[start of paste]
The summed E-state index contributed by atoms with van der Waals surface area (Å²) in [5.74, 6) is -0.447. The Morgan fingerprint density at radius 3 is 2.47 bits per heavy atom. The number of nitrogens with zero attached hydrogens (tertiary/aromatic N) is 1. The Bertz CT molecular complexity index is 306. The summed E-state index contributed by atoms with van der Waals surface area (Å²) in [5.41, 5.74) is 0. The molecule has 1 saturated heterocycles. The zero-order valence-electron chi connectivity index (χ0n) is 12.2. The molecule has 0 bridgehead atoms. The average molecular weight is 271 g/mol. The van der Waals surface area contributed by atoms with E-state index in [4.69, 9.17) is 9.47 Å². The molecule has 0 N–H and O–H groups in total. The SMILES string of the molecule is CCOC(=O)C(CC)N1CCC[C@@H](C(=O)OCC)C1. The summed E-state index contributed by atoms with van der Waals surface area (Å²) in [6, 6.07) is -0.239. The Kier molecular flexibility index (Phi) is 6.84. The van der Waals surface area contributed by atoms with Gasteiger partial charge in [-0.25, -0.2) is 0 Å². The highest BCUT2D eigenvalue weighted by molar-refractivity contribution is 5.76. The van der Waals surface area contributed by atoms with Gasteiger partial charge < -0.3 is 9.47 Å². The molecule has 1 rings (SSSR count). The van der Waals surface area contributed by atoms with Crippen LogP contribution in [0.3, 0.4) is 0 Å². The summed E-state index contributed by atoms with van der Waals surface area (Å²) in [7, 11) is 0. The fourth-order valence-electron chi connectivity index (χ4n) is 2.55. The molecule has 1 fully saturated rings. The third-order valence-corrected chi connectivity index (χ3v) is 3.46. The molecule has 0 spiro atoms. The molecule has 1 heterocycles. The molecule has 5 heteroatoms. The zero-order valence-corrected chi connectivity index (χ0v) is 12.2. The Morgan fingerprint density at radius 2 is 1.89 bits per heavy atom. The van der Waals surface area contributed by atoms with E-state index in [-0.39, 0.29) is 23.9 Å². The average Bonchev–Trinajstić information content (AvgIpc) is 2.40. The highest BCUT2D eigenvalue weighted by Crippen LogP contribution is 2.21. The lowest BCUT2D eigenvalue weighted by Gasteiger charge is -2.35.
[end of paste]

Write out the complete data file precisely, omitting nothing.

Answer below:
The summed E-state index contributed by atoms with van der Waals surface area (Å²) in [5.74, 6) is -0.447. The Morgan fingerprint density at radius 3 is 2.47 bits per heavy atom. The number of nitrogens with zero attached hydrogens (tertiary/aromatic N) is 1. The Bertz CT molecular complexity index is 306. The summed E-state index contributed by atoms with van der Waals surface area (Å²) in [5.41, 5.74) is 0. The molecule has 1 saturated heterocycles. The zero-order valence-electron chi connectivity index (χ0n) is 12.2. The molecule has 0 bridgehead atoms. The average molecular weight is 271 g/mol. The van der Waals surface area contributed by atoms with E-state index in [4.69, 9.17) is 9.47 Å². The molecule has 0 N–H and O–H groups in total. The SMILES string of the molecule is CCOC(=O)C(CC)N1CCC[C@@H](C(=O)OCC)C1. The summed E-state index contributed by atoms with van der Waals surface area (Å²) in [6, 6.07) is -0.239. The Kier molecular flexibility index (Phi) is 6.84. The van der Waals surface area contributed by atoms with Gasteiger partial charge in [-0.25, -0.2) is 0 Å². The highest BCUT2D eigenvalue weighted by molar-refractivity contribution is 5.76. The van der Waals surface area contributed by atoms with Gasteiger partial charge < -0.3 is 9.47 Å². The molecule has 1 rings (SSSR count). The van der Waals surface area contributed by atoms with Crippen LogP contribution in [0.3, 0.4) is 0 Å². The summed E-state index contributed by atoms with van der Waals surface area (Å²) in [7, 11) is 0. The fourth-order valence-electron chi connectivity index (χ4n) is 2.55. The molecule has 1 fully saturated rings. The third-order valence-corrected chi connectivity index (χ3v) is 3.46. The molecule has 0 spiro atoms. The molecule has 1 heterocycles. The molecule has 5 heteroatoms. The zero-order valence-corrected chi connectivity index (χ0v) is 12.2. The Morgan fingerprint density at radius 2 is 1.89 bits per heavy atom. The van der Waals surface area contributed by atoms with E-state index in [-0.39, 0.29) is 23.9 Å². The average Bonchev–Trinajstić information content (AvgIpc) is 2.40. The highest BCUT2D eigenvalue weighted by Crippen LogP contribution is 2.21. The lowest BCUT2D eigenvalue weighted by Gasteiger charge is -2.35.